When Michael Benjamin visited his son at Manchester University, he believed the 20-year-old drama student was safe and well.
He thought the former JFS student looked tired and thin, but he put it down to partying and demanding play rehearsals.
But when he returned home for the winter holidays, Mr Benjamin something was wrong.
His son, mental health campaigner Jonny Benjamin, kept to his room. A visit to the local GP, confirmed that he needed to be treated in a psychiatric hospital, where he was diagnosed with schizoaffective disorder.
In January 2008, he walked out of hospital in a t-shirt and attempted suicide jumping off Waterloo Bridge. He was stopped by a local runner, later identified as Neil Laybourne.
“Jonny hid everything from us, we had no idea,” said his father, 72, who worked in the clothing industry. “I was in London for a meeting when I got the call. They told me he was at St Thomas’ hospital and I rushed there.
“He was in a side-room by himself wearing just a t-shirt and covered in bruises, from when he had climbed over.
“He was taken back to hospital and they sectioned him. No one explained what that meant.”
Mr Benjamin said little information was provided to parents and carers of people affected by mental health – and that he was initially reluctant to research his son’s condition, because “it’s never good”.
Based in Bushey, Hertfordshire, Mr Benjamin said men struggle to vocalise mental health battles, noting suicide is the biggest cause of death in men under 35 in the UK: “I don’t think men look for help as much. I think they hold their feelings in,” he said.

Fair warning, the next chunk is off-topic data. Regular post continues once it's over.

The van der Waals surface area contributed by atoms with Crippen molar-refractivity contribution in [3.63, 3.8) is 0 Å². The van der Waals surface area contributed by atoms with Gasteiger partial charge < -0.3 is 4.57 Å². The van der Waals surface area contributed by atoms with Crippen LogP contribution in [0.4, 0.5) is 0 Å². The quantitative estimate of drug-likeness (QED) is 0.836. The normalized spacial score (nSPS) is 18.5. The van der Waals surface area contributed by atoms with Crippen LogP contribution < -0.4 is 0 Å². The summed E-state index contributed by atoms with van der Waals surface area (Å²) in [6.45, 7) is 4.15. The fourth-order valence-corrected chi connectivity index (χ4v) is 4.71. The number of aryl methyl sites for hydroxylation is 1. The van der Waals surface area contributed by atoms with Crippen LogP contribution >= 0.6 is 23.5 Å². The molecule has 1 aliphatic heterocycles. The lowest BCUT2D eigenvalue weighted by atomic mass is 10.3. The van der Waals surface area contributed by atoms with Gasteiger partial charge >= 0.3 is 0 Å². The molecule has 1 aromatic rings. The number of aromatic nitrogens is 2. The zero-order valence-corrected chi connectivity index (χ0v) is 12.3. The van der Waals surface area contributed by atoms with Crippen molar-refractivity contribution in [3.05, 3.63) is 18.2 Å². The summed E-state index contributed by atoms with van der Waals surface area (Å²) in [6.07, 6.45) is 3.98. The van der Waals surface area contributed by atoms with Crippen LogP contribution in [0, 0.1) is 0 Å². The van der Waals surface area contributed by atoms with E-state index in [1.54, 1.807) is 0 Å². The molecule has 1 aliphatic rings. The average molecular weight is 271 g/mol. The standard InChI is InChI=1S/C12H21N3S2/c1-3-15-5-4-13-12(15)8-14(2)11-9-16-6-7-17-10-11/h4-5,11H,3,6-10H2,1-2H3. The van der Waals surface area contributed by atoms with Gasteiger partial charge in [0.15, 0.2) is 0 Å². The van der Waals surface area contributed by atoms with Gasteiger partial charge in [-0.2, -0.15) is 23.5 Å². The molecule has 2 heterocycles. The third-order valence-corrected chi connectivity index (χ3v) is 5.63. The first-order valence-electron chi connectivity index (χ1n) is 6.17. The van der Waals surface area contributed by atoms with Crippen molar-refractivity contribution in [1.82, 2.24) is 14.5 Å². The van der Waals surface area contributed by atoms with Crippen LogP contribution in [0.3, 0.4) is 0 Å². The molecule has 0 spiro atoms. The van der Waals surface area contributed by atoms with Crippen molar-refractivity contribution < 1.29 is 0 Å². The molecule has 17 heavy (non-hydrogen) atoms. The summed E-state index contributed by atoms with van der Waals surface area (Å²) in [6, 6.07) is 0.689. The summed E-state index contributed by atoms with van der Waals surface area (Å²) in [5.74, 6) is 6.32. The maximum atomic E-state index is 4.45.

Mr Benjamin, trustee of a charity co-founded by his son called ‘Beyond Shame Beyond Stigma’, which works with young people, is part of an informal coffee group made up of Jewish fathers of people who suffer from mental health issues. “It’s nothing official. We have a WhatsApp group and once a month we would get together to talk and have a coffee, cake and bagel. We can’t resolve everything but we are a sounding board and can signpost. It takes people away from everyday situations while still talking about mental health – the highs and the lows.”
But now, with more awareness, helplines and signposting in schools and synagogues across the UK, Mr Benjamin, a member of Edgware & Hendon Reform synagogue, says the issue of mental health has become more openly discussed in the community than it was ten years ago.
“Thankfully everything has moved on. People have taken mental health as seriously as physical health, especially over the last three years. Years ago you would not have had shuls opening doors to talk about mental illness,” he said, noting that he has spoken at United Synagogue to Reform shuls and at schools including JFS and Yavneh.
“The Jewish community are doing a lot to help get rid of the stigma and help people.”
Jewish News editor discusses this week’s mental health edition of the newspaper.